24 K-12 Schools Named Social Justice Beacons By Arizona’s Anti-Defamation League

24 K-12 Schools Named Social Justice Beacons By Arizona’s Anti-Defamation League

By Corinne Murdock |

Earlier this month, the Anti-Defamation League (ADL) of Arizona recognized 24 K-12 schools throughout the state as “No Place For Hate” (NPFH) participants.

There are four required steps to qualifying as a NPFH school: register, create a NPFH committee, sign the NPFH Pledge, and complete at least three school-wide NPFH activities. An additional recommended step for schools concerns engaging in “A World of Difference” anti-bias and allyship workshops.

Despite the ADL’s commitment to diversity and inclusivity, NPFH campaigns may alienate certain classes of students and educators — such as Christians.

According to the ADL, a valid NPFH committee “include[s] students, staff, administrators, and family members that reflect the diversity of the school community.” They are tasked with identifying bias and bullying within their school and host activities to right those identified wrongs. 

Variations of the required pledge exist, and they usually differ between elementary and middle or high schools. For elementary schools, one form of the pledge reads as follows:

I promise to do my best to treat everyone fairly. I promise to do my best to be kind to everyone — even if they are not like me. If I see someone being hurt or bullied, I will tell a teacher. Everyone should be able to feel safe and happy in school. I want our school to be No Place for Hate.

Most versions of the pledge for middle and high schools include more social justice concepts. One example is reproduced below:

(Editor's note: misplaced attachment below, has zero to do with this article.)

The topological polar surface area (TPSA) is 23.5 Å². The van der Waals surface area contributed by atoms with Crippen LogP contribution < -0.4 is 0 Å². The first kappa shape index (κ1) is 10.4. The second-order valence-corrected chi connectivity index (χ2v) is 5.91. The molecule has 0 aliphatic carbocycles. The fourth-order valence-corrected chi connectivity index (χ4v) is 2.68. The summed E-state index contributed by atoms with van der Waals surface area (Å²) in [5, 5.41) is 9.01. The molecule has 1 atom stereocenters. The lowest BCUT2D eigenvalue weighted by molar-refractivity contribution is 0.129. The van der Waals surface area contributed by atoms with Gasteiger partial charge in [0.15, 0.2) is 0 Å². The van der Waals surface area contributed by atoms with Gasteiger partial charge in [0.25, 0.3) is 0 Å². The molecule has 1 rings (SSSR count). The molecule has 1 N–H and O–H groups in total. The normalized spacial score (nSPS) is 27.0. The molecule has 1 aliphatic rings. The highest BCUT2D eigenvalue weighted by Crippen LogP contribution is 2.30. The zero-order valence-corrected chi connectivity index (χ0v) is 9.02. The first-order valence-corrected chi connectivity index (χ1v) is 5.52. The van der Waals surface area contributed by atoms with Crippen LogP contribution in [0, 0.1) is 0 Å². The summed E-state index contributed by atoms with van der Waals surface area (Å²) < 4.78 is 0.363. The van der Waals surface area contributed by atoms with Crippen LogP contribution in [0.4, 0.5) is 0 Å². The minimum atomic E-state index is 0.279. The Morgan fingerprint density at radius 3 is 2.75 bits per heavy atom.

I will seek to gain understanding of those who are different from myself. I will speak out against prejudice and discrimination. I will reach out to support those who are targets of hate. I will promote respect for people and help foster a prejudice-free school. I believe that one person can make a difference — no person can be an ‘innocent’ bystander when it comes to opposing hate. I recognize that respecting individual dignity and promoting inter-group harmony are the responsibilities of all students.

And another:

I pledge from this day forward to do my best to combat prejudice and to stop those who, because of hate or ignorance, would hurt anyone or violate their civil rights. I will try at all times to be aware of my own biases and seek to gain understanding of those who I perceive as being different from myself. I will speak out against all forms of prejudice and discrimination. I will reach out to support those who are targets of hate. I will think about specific ways my community members can promote respect for people and create a prejudice free zone. I firmly believe that one person can make a difference and that no person can be an “innocent” bystander when it comes to opposing hate. I recognize that respecting individual dignity, achieving equality and promoting intergroup harmony are the responsibilities of all people. By signing this pledge, I commit myself to creating a respectful community.

Valid NPFH activities that count toward the three needed to qualify the school must be preapproved by the national ADL and tackle bias, prejudice, stereotypes, discrimination, social justice, inclusion, diversity, name-calling, or bullying. 

The World of Difference workshops include programs for students titled “Becoming An Ally: Interrupting Name Calling and Bullying,” “Peer Leadership,” “Peer Training,” and “General Anti-Bias Training.” For the most part, each workshop engages in concepts like prejudice, bigotry, diversity, inclusivity, and equity. 

Those steps are required, but there are a plethora of other activities and workshops offered to educators and students vying for NPFH recognition. In June and July, the ADL is hosting a month-long “anti-bias” course for teachers to learn how to eliminate bias while making “equitable and inclusive classrooms.”